Take the 2-minute tour ×
English Language & Usage Stack Exchange is a question and answer site for linguists, etymologists, and serious English language enthusiasts. It's 100% free, no registration required.

What does it mean if someone says that "you're a minefield of information" - after you gave them some useful information. Perhaps they meant "mine of information"? What do both those phrases mean?

share|improve this question
5  
If someone says "you're a minefield of information" they're either not a competent native speaker, or they're making a somewhat obscure joke implying that asking you about anything may be dangerous (because your information is unreliable, perhaps). Whatever - it's Too Localised. –  FumbleFingers May 28 '12 at 22:00
1  
Related (somewhat belatedly): en.wikipedia.org/wiki/Malapropism –  Mark Bannister Jul 18 '13 at 11:41
1  
To summarize the comments, this phrase is a mistake or humorous. The natural phrase is a metaphor 'a mine of information', a person that is chock full of interesting facts. Changing that to 'minefield' would mean that each little (very mixed metaphor) of jewels would explode on you, a great mistake in understanding, or a very particular sardonic statement about someone's knowledge base. –  Mitch Jul 18 '13 at 12:57
add comment

3 Answers

up vote 8 down vote accepted

Minefield is often used figuratively to refer to something dangerous – to something that may seem harmless, but really isn't. NOAD reads:

minefield (figurative): a subject or situation presenting unseen hazards : a minefield of technical regulations.

There's also a common idiom: he knows just enough to be dangerous, which is used when someone has just a little bit of knowledge about something, but is not very proficient. That little bit of knowledge can give a person a false sense of confidence that can eventually lead to trouble. (For example, if you know a little bit about engines, you might start taking one apart, only to find out you're not going to fix the engine – and you might even have trouble putting it back together again.)

Minefield of information is not an established idiom; it might have been misspoken, misheard, or else it's someone trying to say something humorous, playing off of mine of information, which is used to refer to a person or database where much valuable information can be gleaned. If that information is sometimes faulty, one might say something like:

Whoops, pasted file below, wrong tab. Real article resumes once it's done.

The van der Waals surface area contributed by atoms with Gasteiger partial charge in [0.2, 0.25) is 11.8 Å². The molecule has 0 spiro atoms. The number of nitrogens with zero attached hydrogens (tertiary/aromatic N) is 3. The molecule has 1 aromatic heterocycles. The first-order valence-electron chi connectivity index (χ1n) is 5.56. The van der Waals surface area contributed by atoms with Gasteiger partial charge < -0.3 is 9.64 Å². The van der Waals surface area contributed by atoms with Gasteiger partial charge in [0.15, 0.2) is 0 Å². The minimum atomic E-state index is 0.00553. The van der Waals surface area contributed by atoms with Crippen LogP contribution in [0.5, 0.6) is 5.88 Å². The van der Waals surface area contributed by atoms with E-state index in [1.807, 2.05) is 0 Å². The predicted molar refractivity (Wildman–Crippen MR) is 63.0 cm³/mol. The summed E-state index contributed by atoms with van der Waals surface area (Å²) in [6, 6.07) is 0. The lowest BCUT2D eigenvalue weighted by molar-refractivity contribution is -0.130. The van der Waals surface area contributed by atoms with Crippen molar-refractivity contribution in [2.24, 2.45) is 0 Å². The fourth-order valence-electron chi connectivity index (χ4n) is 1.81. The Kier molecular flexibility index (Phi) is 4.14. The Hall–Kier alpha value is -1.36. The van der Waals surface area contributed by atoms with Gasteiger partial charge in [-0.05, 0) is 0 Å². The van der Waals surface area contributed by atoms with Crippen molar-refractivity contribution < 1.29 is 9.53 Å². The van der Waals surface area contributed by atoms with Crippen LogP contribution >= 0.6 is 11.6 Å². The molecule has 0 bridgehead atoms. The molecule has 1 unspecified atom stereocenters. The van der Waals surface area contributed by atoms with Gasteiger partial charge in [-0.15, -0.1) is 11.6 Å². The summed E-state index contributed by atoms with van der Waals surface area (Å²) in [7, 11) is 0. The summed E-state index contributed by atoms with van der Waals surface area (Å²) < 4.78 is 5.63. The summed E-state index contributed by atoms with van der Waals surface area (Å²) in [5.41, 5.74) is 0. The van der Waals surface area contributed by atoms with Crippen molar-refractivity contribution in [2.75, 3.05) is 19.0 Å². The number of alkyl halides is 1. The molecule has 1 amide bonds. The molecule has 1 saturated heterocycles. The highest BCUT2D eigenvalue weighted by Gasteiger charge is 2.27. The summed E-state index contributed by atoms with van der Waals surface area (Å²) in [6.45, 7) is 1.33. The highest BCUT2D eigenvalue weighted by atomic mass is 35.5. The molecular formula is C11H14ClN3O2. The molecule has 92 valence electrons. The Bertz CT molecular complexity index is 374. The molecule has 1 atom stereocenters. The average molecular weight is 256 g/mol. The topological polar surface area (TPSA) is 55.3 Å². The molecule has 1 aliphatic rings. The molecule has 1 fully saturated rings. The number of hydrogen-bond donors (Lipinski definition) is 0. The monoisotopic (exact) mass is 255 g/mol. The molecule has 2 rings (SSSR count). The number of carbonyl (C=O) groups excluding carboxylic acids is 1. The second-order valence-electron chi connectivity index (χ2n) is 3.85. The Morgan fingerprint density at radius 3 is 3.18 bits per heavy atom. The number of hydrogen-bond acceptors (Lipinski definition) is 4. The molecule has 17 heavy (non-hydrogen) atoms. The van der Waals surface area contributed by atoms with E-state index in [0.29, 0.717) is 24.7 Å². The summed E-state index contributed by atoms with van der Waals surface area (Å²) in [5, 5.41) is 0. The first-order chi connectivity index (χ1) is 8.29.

Watch out for Wikipedia! It's a minefield of information.

which I think reads rather clever, but it's not an established idiom. That said, it's not completely original, either; others have used it.

share|improve this answer
1  
+1 for excellent example Wikipedia is a minefield of information. The rest of the answer is all good too, even though I think the question itself is too localised. As you say, it's not an established idiom - as a witticism it's probably been "coined" repeatedly, but most usages are probably just ignorant "mixed metaphors" anyway. –  FumbleFingers May 28 '12 at 23:06
add comment

This is rather late in the day for the question, but I only now stumbled upon this thread...

The expression "minefield of information" may be a reference to an Afrikaans novel, "Griet Skryf 'n Sprokie" by Marita van der Vyver (apparently "Entertaining Angels" in English). In it, the protagonist at one point tells her best friend, after he (as is typical for him) told her an obscure fact:

You're a veritable minefield of useless information - I never know when the next explosion is going to hit me [translation from the German version mine, quoted from memory]

This is pretty self-explanatory, I suppose. I always thought it a rather clever image - but of course it only makes sense if the second part isn't left out.

share|improve this answer
add comment

The idiom I'm used to is "a gold mine of information about X," meaning someone who's willing and able to tell you a whole bunch about X. Here's a (not very detailed) verifying link.

share|improve this answer
    
Per this NGram, the word "gold" can precede "mine of information", but usually it doesn't. –  FumbleFingers May 28 '12 at 22:03
1  
+1. Clearly "minefield" is a mis-spoken version of "gold mine". –  Mechanical snail May 29 '12 at 2:30
add comment

Your Answer

 
discard

By posting your answer, you agree to the privacy policy and terms of service.

Not the answer you're looking for? Browse other questions tagged or ask your own question.